Endemic crime in EU heartland as Brussels records highest-ever number of shootings

By Thomas Brooke
3 Min Read

The region of Brussels recorded its highest-ever number of shootings last year as authorities responded to 46 incidents involving a discharged firearm, in addition to three further incidents of grenade or Molotov cocktail explosions.

The figures evidence a concerning increase in the number of shootings in the Belgian capital, and the de facto capital of the European Union, with more than double the number of incidents involving firearms being reported compared to five years ago.

Belgian authorities link the rise in shootings to an exponential increase in drug-related turf wars in the city, although some municipalities are faring better than others.

According to statistics reported by Het Nieuwsblad, the municipalities of Brussels, Molenbeek and Anderlecht were the most affected areas last year, with each recording 10 shootings. These were followed by Saint-Gilles (4), Ixelles (3) and Saint-Josse (2).

“Forty-six shooting incidents with a total of 3 dead and 19 injured. That’s not pretty,” said one police source, cited by the newspaper, who blamed gang-affiliated criminals from the Balkans and North Africa, as well as the arrival of the Marseille mafia.

“Here the Albanian mafia is in control. And among them, mostly North African errand boys operate,” the source claimed. “So far, the shootings are mostly in settlements ‘between subgroups,’ and there is no question of a major mafia war between the two main clans, but it is written in the stars that things will go wrong between those two groups,” they added.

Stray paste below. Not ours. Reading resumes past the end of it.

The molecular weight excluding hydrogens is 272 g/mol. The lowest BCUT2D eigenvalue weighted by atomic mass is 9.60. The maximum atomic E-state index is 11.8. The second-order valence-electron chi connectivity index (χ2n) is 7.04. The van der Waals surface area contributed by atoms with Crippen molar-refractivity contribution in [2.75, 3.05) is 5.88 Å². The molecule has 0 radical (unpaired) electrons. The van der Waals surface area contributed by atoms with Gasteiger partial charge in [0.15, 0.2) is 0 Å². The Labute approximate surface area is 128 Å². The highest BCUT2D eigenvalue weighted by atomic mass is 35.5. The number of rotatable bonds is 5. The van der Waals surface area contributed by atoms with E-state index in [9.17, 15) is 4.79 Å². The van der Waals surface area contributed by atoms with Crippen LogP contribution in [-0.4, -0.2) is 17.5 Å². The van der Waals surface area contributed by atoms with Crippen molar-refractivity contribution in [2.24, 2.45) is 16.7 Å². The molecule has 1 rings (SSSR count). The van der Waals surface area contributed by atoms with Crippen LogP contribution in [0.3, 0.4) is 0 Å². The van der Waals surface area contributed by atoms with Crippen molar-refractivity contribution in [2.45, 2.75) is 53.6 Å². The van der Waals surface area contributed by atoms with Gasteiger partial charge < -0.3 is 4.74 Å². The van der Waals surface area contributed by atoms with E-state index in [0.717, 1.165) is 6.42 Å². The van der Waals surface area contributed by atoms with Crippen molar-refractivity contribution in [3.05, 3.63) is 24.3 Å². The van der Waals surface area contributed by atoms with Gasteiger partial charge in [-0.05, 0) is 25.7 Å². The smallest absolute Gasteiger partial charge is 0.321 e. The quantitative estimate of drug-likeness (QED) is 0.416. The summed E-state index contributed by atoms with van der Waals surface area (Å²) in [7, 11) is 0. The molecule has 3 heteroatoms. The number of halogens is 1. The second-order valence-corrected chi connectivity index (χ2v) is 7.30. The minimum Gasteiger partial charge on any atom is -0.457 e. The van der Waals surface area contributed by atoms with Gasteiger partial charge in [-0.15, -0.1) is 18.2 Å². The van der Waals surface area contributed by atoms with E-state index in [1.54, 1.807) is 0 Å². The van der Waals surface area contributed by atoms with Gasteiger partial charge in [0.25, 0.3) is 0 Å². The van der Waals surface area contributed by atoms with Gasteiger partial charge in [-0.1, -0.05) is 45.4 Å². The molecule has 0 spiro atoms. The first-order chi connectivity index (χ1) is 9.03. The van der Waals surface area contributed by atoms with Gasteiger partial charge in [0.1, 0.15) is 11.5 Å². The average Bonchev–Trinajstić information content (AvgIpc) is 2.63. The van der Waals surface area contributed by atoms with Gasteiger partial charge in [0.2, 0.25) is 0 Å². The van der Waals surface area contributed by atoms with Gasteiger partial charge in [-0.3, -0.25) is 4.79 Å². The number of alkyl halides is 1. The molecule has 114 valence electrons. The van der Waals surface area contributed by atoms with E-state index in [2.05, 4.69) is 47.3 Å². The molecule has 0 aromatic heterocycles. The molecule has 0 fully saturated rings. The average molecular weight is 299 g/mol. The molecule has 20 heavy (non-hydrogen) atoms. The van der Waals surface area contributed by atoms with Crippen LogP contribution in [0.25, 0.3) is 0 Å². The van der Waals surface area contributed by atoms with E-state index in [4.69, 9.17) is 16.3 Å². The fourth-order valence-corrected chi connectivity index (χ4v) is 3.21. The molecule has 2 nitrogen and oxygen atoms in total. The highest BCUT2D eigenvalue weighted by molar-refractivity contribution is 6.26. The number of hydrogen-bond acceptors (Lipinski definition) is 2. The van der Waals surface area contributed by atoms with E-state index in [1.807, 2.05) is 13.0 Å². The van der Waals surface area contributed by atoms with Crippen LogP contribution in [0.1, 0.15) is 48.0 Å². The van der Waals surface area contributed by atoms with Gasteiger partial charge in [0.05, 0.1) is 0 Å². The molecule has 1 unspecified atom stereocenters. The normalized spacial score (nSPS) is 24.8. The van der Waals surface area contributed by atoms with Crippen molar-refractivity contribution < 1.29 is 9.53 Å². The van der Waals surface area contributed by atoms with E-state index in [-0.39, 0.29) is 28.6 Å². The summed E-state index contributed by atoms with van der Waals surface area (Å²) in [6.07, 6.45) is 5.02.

The police source predicted last year’s record will be short-lived, expecting this year to bring further bloodshed in the EU heartland, especially due to the ease with which individuals can now purchase firearms across the city.

“Nowadays, you can get a gun on the black market for a few hundred euros. The clandestine arms trade has also increased enormously recently. Guns are everywhere,” the source claimed.

The drug trade in Belgium has risen in notoriety over the past decade, and the port of Antwerp, located an hour’s drive north of Brussels, is considered one of the main gateways for popular drugs such as cocaine to enter the European Union from Central and South America.

With Belgian authorities seizing a record amount of cocaine from the city’s port last year — some 110 tons — asset protection has become paramount for organized criminals and gang warfare has intensified.

In December last year, Belgian Justice Minister Vincent Van Quickenborne declared organized crime “the new terrorism.”

“It’s a very tough fight. Six years ago we had the terrorist attacks in Brussels, and it is again the same intensity as that,” he warned.

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